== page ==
Rub a rub a rub

Yesterday, the group of orcas (A11s with Springer, A36s with A12, A8s) that had been far to the east in Johnstone Strait for several days (probably fishing or looking for fish) returned to western Johnstone Strait.  They arrived at the eastern boundary of the Reserve around 8am, went in for a rub at the Main rubbing beach, and then continued to the west.  In the early afternoon, around “Turn Point”, they turned back to the east again, arriving back in Robson Bight around 3pm.  After doing a little fishing, they continued to the east, having another rub around 4pm.  Instead of continuing to the east, as they have lately, they turned back to the west, almost as if this was a normal summer, and by 5pm were back in the Bight again.  Another bite was followed by another rub around 7pm.  Then it was back to the west again, for more foraging in Robson Bight; then another rub around 9pm.  All the turns & all the rubs were starting to make us dizzy!

At almost 10pm, we received our last reports for the day from Marie Fournier, the dedicated Cliff watcher, who by now was back in camp at Boat Bay.  Her description was of the A11s, with Springer, heading back to the east in mid-Strait, but angling once again towards Vancouver Island, and of the A36 brothers (A37 & A46) with A12 sandwiched between them, also heading slowly eastward in a lovely “resting line”.  Not much later, we heard yet another rub.  Marie’s descriptions earlier in the day had included lots of social activity, with energetic interactions and multiple spy hops, and we had heard “whistles” while the orcas were rubbing.

We wondered if all the rubbing and all the social activity might be a precursor to new arrivals.  Then we saw an email from Jared Towers, sent from the DFO research vessel Tully at 8pm, reporting a sighting of eastbound orcas at Malcolm Point, the western tip of Malcom Island, so we knew there were incoming orcas.  At around 4am we heard their first calls, and knew that Simoom had brought her A34 family back!  It was too dark to see them when they arrived, but we wondered if more than the A34s might be there.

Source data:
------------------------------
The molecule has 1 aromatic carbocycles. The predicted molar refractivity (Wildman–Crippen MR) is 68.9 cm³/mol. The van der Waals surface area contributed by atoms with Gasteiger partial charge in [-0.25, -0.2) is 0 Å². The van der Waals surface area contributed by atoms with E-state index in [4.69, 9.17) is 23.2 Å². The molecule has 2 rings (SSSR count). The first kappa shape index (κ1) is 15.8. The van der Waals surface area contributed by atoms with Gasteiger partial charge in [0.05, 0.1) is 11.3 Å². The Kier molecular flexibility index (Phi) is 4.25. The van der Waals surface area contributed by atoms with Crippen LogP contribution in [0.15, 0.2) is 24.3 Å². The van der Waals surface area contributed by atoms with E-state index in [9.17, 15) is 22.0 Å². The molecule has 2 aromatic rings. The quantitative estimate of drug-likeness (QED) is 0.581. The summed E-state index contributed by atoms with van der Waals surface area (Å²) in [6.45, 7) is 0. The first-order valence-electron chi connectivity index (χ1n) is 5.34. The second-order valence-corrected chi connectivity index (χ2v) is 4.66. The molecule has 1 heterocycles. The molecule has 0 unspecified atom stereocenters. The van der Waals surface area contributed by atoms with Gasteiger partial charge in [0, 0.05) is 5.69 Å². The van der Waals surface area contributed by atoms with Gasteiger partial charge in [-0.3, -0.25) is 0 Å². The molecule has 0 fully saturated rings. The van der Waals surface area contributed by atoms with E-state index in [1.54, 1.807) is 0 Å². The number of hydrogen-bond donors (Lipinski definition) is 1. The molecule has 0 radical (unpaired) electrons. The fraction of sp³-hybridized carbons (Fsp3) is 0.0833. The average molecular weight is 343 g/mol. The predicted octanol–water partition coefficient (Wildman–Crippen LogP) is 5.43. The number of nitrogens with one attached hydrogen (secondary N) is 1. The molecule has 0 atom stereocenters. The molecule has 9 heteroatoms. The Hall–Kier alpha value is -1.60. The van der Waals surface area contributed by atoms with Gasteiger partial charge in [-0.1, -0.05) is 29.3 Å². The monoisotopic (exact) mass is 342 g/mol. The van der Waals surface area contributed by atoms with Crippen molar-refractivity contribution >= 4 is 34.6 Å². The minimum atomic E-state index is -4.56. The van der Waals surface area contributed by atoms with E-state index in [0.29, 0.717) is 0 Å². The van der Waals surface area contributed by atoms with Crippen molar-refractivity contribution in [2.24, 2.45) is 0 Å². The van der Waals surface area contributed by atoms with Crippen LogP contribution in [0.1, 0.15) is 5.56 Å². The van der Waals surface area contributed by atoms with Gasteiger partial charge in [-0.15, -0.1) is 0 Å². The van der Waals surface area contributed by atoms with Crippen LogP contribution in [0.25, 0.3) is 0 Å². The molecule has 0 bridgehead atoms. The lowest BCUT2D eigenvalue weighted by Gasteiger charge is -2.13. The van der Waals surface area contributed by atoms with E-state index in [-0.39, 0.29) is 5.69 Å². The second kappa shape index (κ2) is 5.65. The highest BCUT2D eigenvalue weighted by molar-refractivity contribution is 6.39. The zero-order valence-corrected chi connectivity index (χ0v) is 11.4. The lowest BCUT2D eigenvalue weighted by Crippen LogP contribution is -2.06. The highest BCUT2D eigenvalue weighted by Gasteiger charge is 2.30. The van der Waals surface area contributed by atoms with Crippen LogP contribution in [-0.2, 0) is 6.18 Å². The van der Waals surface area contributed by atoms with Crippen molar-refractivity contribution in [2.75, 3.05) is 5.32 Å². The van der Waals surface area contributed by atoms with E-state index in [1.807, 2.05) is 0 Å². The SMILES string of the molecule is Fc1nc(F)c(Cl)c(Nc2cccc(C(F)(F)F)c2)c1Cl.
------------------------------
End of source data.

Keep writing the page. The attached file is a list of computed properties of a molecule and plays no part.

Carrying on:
Since then, we’ve heard lots of energetic fishing from the A34s in Robson Bight, as well as more energetic rubbing.   We’ve also heard “A5” calls as well as the A34s, but don’t yet know if Simoom’s family was accompanied by another A5 group, or if the A8s have come up to meet the new arrivals.

Right now (7:20am) another rub is starting.  Sounds like a precursor to another busy social day.  If what we saw & heard yesterday really were signs of expectation, a nagging thought arises.  How did they know?

Good question.

Posted by Paul July 19, 2010

Comments
One Response to “Rub a rub a rub”
  1. Norma says:

    Good question indeed. I truly believe they have a sixth sense and that they are superior in many ways to us humans…
    Thanks for all the blogs, Paul, it’s much appreciated! 🙂

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